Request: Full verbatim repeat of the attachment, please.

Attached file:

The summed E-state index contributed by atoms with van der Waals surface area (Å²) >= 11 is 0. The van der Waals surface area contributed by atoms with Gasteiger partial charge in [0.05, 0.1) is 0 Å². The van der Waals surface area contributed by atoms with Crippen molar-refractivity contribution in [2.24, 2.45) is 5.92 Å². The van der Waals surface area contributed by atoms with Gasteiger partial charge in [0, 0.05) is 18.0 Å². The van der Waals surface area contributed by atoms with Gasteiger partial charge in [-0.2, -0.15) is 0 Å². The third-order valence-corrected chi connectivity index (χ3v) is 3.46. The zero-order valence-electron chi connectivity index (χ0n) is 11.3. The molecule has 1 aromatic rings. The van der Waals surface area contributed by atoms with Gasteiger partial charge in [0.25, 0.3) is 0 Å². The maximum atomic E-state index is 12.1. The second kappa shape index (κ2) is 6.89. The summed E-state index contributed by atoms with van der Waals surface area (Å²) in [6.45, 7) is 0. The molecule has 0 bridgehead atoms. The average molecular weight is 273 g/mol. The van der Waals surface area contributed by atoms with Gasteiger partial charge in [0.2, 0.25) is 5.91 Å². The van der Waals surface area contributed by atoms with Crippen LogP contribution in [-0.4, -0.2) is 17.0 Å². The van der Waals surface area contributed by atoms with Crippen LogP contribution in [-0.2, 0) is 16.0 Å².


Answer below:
The summed E-state index contributed by atoms with van der Waals surface area (Å²) >= 11 is 0. The van der Waals surface area contributed by atoms with Gasteiger partial charge in [0.05, 0.1) is 0 Å². The van der Waals surface area contributed by atoms with Crippen molar-refractivity contribution in [2.24, 2.45) is 5.92 Å². The van der Waals surface area contributed by atoms with Gasteiger partial charge in [0, 0.05) is 18.0 Å². The van der Waals surface area contributed by atoms with Gasteiger partial charge in [-0.2, -0.15) is 0 Å². The third-order valence-corrected chi connectivity index (χ3v) is 3.46. The zero-order valence-electron chi connectivity index (χ0n) is 11.3. The molecule has 1 aromatic rings. The van der Waals surface area contributed by atoms with Gasteiger partial charge in [0.25, 0.3) is 0 Å². The maximum atomic E-state index is 12.1. The second kappa shape index (κ2) is 6.89. The summed E-state index contributed by atoms with van der Waals surface area (Å²) in [6.45, 7) is 0. The molecule has 0 bridgehead atoms. The average molecular weight is 273 g/mol. The van der Waals surface area contributed by atoms with Gasteiger partial charge in [0.2, 0.25) is 5.91 Å². The van der Waals surface area contributed by atoms with Crippen LogP contribution in [-0.4, -0.2) is 17.0 Å². The van der Waals surface area contributed by atoms with Crippen LogP contribution in [-0.2, 0) is 16.0 Å².